After those SCC experiments, the test electrolytes were analyzed regarding metal release with ICP-OES, and large amounts of Zr species and Al, Ti, and Ni species and to a lesser extent Cu species were detected. Detailed microscopic fractography was done after all SCC tests, and typical examples are shown in Figure 14A for the sample subjected to the SCC test plotted in Figure 13 and in Figure 14B for a Vit 105 sample that failed already during loading under OCP immersion.
Figure 14. (A) Scanning electron microscopy (SEM) image of a fracture surface of straight-through edge notched Vit 105 three-point-bending (3PB) specimen after stress corrosion cracking (SCC) test in Figure 13, inset: site of pitting and most plausible crack initiation and (B) SEM image of a fracture surface of a chevron-notched Vit 105 3PB specimen which failed upon SCC testing at open-circuit potential (OCP) condition, inset and lower box: pitting and possible crack initiation.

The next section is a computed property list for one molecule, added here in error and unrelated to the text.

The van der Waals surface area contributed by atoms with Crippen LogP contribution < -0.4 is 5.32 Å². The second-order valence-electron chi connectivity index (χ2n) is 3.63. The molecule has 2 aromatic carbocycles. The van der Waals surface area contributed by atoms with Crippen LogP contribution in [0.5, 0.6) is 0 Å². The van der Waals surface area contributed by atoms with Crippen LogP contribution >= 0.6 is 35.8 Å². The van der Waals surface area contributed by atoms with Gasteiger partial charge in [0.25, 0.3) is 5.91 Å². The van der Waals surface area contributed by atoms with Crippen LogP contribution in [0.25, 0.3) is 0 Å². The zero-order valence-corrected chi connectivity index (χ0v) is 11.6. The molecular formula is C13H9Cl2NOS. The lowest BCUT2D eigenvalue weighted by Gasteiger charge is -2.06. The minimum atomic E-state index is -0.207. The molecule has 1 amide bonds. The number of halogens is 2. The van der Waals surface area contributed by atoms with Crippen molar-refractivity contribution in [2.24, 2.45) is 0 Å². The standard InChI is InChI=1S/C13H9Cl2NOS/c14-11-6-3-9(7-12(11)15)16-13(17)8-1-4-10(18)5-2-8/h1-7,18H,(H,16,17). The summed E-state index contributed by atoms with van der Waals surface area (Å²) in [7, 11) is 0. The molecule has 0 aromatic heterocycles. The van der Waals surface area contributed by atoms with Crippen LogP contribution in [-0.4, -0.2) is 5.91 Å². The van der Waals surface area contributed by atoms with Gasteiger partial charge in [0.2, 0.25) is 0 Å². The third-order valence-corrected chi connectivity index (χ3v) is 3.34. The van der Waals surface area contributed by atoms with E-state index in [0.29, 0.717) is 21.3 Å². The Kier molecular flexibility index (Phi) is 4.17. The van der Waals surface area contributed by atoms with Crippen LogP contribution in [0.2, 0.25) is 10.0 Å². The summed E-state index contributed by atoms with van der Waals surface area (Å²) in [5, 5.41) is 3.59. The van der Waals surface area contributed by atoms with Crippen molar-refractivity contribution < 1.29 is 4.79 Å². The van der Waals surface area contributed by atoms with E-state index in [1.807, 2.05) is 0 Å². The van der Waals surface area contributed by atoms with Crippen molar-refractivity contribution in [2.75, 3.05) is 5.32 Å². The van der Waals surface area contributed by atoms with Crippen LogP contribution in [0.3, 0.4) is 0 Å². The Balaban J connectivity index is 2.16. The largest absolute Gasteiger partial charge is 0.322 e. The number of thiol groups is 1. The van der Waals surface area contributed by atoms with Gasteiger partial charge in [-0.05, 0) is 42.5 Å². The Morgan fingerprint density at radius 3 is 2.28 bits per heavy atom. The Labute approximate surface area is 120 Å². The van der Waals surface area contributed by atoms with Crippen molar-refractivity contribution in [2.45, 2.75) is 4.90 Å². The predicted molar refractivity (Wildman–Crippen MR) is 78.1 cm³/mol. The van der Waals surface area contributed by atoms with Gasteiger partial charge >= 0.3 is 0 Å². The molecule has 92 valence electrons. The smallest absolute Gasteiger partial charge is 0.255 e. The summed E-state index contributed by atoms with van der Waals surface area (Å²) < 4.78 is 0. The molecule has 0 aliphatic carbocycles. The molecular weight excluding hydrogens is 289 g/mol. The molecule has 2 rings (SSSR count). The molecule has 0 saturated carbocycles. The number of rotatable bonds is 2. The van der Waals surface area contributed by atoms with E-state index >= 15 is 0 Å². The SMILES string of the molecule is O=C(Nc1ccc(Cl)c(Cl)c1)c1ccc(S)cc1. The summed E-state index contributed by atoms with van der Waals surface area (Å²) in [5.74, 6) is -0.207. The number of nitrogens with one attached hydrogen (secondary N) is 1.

In comparison to 3PB overload failure in air (section “Analysis of Mechanical Performance and Crack Propagation in Air”), after testing under SCC conditions in 0.01 M NaCl solution, the fracture surface appearances are completely different. This was already evident upon visual inspection of the fractured specimen. From typical surface images that are exemplarily shown in Figure 14A, a conchoidal fracture has to be derived which is typical for very brittle materials (Hull, 1999). In 3PB SCC tests which were conducted at higher applied loads, also mixed fracture modes occurred. Those comprised in addition smaller regions with characteristics of overload fractures which were observed and described for fracture surfaces generated in air. This is exemplarily shown in Figure 14B for a notched BMG bar specimen which partially fractured already during exposure under open circuit conditions and applied load. The insets of Figures 14A,B reveal that pitlike corrosion damages occurred at the outer edges of the specimens and also at the bottoms of the notches. Close to those, the morphologies of the fracture surface are indicative for a change from local corrosion to conchoidal fracture. This appears to be a typical characteristic of the stress corrosion process of Zr-based BMGs.